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The media can press ahead with an eye on the truth
CHRONICLING EVENTS: The media must maintain its credibility and relevance to shine light on the path society chooses
A CAREER journalist who eventually became publisher of the Chicago Tribune wrote in his much acclaimed book, News Value, that the newspaper has its own character long before reporters and editors come to the job and that it will still have such character long after they leave.
Jack Fuller went on to write that while editors may have their opinions on a subject matter of interest, such personal worldviews don't matter once they sit in the day's final editorial conference.
The only thing that counts would be adherence to the truth discipline. And on one of the walls in his office is written these words: "To Help Society Master Their World Through Knowledge".
In America's war on terror after the Sept 11 attacks, for the first time, reporters were included in combat operations in the battlefield. Called embedded journalists or embeds in short, the George W. Bush administration's decision to include them in American war efforts was to ensure that reports from American news organisations would not deviate from Washington's grand plans.
From lessons learned from past US administrations during the Vietnam War, Bush's officials thought that uncontrolled news reports from the battlefields might have a damning impact on the war itself.
During the Vietnam War, the Johnson and Nixon administrations blamed the then comparatively more objective reporting by the US media for America's loss in the war of public opinion at home, which ultimately sealed Washington's entire war efforts' fate.
But as soon as the first embedded journalists set foot on the battlefield, journalism schools around the world started asking whether embeds would be able to file their reports without influence from field commanders.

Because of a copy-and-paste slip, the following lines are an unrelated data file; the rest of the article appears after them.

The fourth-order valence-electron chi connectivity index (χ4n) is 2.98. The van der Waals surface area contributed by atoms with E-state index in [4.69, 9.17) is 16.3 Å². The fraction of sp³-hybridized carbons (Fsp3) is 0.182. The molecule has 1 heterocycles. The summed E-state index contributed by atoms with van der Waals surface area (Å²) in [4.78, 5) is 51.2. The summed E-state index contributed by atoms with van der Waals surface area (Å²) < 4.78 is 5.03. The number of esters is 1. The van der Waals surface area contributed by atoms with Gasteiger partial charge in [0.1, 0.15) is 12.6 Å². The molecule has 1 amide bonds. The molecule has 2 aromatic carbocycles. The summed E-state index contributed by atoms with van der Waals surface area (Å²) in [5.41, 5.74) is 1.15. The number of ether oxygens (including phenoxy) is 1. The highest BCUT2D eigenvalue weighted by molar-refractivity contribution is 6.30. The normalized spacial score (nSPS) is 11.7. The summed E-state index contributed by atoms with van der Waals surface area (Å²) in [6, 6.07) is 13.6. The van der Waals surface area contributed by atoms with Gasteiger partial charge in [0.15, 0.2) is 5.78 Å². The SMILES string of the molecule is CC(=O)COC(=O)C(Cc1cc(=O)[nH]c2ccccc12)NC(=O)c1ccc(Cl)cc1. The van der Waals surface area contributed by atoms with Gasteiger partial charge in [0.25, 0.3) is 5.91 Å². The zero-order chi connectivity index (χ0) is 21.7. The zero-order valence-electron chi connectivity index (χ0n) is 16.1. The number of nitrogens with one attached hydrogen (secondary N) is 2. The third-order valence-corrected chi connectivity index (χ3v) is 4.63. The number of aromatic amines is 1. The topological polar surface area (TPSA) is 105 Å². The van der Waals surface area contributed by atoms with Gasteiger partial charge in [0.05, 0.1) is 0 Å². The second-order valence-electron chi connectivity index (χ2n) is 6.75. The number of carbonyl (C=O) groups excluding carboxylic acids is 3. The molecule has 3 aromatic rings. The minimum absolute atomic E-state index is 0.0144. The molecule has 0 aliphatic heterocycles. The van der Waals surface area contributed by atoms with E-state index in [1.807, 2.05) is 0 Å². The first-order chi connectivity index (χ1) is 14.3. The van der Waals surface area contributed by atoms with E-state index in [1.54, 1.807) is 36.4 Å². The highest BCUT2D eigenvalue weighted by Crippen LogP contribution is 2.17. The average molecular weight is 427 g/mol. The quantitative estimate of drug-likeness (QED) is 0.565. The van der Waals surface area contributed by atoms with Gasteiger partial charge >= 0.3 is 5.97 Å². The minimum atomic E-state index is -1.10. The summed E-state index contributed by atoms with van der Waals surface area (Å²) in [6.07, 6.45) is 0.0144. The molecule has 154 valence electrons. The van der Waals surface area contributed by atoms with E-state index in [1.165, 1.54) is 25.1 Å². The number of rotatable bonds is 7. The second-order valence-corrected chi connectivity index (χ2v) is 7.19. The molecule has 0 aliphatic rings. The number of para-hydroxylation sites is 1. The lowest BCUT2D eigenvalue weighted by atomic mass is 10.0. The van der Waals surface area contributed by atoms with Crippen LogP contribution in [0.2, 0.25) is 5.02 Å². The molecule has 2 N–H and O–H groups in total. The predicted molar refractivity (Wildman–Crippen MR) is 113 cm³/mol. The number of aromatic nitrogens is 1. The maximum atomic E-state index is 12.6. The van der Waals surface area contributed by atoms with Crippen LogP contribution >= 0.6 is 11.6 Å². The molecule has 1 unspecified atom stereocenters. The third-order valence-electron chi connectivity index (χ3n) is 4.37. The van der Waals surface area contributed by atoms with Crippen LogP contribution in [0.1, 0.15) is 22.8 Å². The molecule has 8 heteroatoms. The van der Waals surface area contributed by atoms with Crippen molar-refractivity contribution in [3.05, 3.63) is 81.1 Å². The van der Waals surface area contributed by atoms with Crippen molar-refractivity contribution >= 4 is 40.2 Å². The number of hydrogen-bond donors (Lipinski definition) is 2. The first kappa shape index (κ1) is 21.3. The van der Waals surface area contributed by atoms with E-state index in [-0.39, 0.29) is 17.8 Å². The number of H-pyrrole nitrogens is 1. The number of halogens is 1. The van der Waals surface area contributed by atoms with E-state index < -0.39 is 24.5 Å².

Press veterans from the Vietnam War reminded that reporters cannot stand in the way of history or influence its course. They should be there only to chronicle events as history unfolds.
For the record, America has fared no better in Iraq and Afghanistan than it fared in Indochina. And sentiments at home were as strongly opposed to the presence of American troops in both fronts as they were during the Vietnam War.
It is possible to control the press. In fact, it is not difficult to control the press. But society is a different ball game altogether as it will follow its own path.
The press serves only as a beacon of light shining down that path society chooses.
Hence, the Malaysian government's decision to amend the Printing Presses and Publications Act 1984 is a step in the right direction.
In a nation hopeful of being called a developed country eight years from now, Malaysians have become capable of weighing between the good and bad and it is highly likely that a vast majority of people want Malaysia to succeed, although they may have differing views on how success could and should be achieved.
It is in the foundation of journalism that the press' duty is to inform of the good and bad lying in the path society chooses. And that such duty shall always be guided by the truth discipline and a high sense of responsibility.
But the press cannot make the judgment call. That privilege will always remain in society's hands.
Take that away from society, and the press will lose its credibility, and, ultimately, its relevance for it may no longer shine the light on the path society chooses.